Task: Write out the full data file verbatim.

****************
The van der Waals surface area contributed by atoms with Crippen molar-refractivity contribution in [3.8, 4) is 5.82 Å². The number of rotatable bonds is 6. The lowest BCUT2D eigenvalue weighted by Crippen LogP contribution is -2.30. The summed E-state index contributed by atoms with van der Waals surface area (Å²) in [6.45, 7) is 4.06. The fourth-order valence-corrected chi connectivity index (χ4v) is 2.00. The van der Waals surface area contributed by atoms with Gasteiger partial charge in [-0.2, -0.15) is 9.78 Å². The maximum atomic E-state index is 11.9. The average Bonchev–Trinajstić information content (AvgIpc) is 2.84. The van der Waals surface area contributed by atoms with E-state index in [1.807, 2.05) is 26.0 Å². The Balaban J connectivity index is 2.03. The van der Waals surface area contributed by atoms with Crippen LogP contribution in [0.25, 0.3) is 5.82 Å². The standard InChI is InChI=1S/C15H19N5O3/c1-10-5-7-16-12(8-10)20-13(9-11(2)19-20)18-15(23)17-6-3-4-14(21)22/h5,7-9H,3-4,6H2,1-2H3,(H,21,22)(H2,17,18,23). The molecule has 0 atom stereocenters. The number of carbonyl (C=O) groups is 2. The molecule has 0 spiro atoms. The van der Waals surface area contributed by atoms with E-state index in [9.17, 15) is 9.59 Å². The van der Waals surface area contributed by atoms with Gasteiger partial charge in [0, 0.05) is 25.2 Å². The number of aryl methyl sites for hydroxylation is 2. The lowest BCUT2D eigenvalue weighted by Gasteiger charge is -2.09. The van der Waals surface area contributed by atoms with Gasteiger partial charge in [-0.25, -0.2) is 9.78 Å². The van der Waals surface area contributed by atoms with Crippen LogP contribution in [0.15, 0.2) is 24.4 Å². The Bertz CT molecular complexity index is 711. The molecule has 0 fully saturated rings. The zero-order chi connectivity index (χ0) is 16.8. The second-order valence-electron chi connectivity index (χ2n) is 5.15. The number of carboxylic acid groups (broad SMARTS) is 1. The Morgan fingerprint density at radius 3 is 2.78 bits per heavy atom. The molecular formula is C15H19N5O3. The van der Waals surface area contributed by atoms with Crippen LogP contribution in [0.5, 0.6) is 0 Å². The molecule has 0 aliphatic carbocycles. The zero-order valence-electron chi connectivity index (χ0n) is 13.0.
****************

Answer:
The van der Waals surface area contributed by atoms with Crippen molar-refractivity contribution in [3.8, 4) is 5.82 Å². The number of rotatable bonds is 6. The lowest BCUT2D eigenvalue weighted by Crippen LogP contribution is -2.30. The summed E-state index contributed by atoms with van der Waals surface area (Å²) in [6.45, 7) is 4.06. The fourth-order valence-corrected chi connectivity index (χ4v) is 2.00. The van der Waals surface area contributed by atoms with Gasteiger partial charge in [-0.2, -0.15) is 9.78 Å². The maximum atomic E-state index is 11.9. The average Bonchev–Trinajstić information content (AvgIpc) is 2.84. The van der Waals surface area contributed by atoms with E-state index in [1.807, 2.05) is 26.0 Å². The Balaban J connectivity index is 2.03. The van der Waals surface area contributed by atoms with Crippen LogP contribution in [0.25, 0.3) is 5.82 Å². The standard InChI is InChI=1S/C15H19N5O3/c1-10-5-7-16-12(8-10)20-13(9-11(2)19-20)18-15(23)17-6-3-4-14(21)22/h5,7-9H,3-4,6H2,1-2H3,(H,21,22)(H2,17,18,23). The molecule has 0 atom stereocenters. The number of carbonyl (C=O) groups is 2. The molecule has 0 spiro atoms. The van der Waals surface area contributed by atoms with E-state index in [9.17, 15) is 9.59 Å². The van der Waals surface area contributed by atoms with Gasteiger partial charge in [0, 0.05) is 25.2 Å². The number of aryl methyl sites for hydroxylation is 2. The lowest BCUT2D eigenvalue weighted by Gasteiger charge is -2.09. The van der Waals surface area contributed by atoms with Gasteiger partial charge in [-0.25, -0.2) is 9.78 Å². The van der Waals surface area contributed by atoms with Crippen LogP contribution in [0.15, 0.2) is 24.4 Å². The Bertz CT molecular complexity index is 711. The molecule has 0 fully saturated rings. The zero-order chi connectivity index (χ0) is 16.8. The second-order valence-electron chi connectivity index (χ2n) is 5.15. The number of carboxylic acid groups (broad SMARTS) is 1. The Morgan fingerprint density at radius 3 is 2.78 bits per heavy atom. The molecular formula is C15H19N5O3. The van der Waals surface area contributed by atoms with Crippen LogP contribution in [0.5, 0.6) is 0 Å². The molecule has 0 aliphatic carbocycles. The zero-order valence-electron chi connectivity index (χ0n) is 13.0.